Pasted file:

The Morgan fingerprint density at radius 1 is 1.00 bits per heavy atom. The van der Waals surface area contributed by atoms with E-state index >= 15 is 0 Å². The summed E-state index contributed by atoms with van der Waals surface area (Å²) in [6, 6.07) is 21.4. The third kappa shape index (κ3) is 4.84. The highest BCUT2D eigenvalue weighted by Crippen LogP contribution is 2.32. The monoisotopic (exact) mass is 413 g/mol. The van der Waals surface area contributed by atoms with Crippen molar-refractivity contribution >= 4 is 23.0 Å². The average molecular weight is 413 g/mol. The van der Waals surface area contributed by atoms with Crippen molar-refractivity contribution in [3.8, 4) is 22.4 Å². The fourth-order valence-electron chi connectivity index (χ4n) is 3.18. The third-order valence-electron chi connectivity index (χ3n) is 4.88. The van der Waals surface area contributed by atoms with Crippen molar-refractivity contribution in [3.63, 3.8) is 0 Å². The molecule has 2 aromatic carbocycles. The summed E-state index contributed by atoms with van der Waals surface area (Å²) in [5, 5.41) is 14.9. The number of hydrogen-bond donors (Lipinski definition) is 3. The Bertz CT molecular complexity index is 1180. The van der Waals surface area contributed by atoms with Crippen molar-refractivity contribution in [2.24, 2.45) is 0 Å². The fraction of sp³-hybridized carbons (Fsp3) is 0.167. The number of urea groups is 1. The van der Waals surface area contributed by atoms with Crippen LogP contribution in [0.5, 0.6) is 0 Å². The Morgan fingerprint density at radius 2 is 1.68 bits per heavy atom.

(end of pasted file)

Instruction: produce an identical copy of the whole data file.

The Morgan fingerprint density at radius 1 is 1.00 bits per heavy atom. The van der Waals surface area contributed by atoms with E-state index >= 15 is 0 Å². The summed E-state index contributed by atoms with van der Waals surface area (Å²) in [6, 6.07) is 21.4. The third kappa shape index (κ3) is 4.84. The highest BCUT2D eigenvalue weighted by Crippen LogP contribution is 2.32. The monoisotopic (exact) mass is 413 g/mol. The van der Waals surface area contributed by atoms with Crippen molar-refractivity contribution >= 4 is 23.0 Å². The average molecular weight is 413 g/mol. The van der Waals surface area contributed by atoms with Crippen molar-refractivity contribution in [3.8, 4) is 22.4 Å². The fourth-order valence-electron chi connectivity index (χ4n) is 3.18. The third-order valence-electron chi connectivity index (χ3n) is 4.88. The van der Waals surface area contributed by atoms with Crippen molar-refractivity contribution in [3.63, 3.8) is 0 Å². The molecule has 2 aromatic carbocycles. The summed E-state index contributed by atoms with van der Waals surface area (Å²) in [5, 5.41) is 14.9. The number of hydrogen-bond donors (Lipinski definition) is 3. The Bertz CT molecular complexity index is 1180. The van der Waals surface area contributed by atoms with Crippen molar-refractivity contribution in [2.24, 2.45) is 0 Å². The fraction of sp³-hybridized carbons (Fsp3) is 0.167. The number of urea groups is 1. The van der Waals surface area contributed by atoms with Crippen LogP contribution in [0.5, 0.6) is 0 Å². The Morgan fingerprint density at radius 2 is 1.68 bits per heavy atom.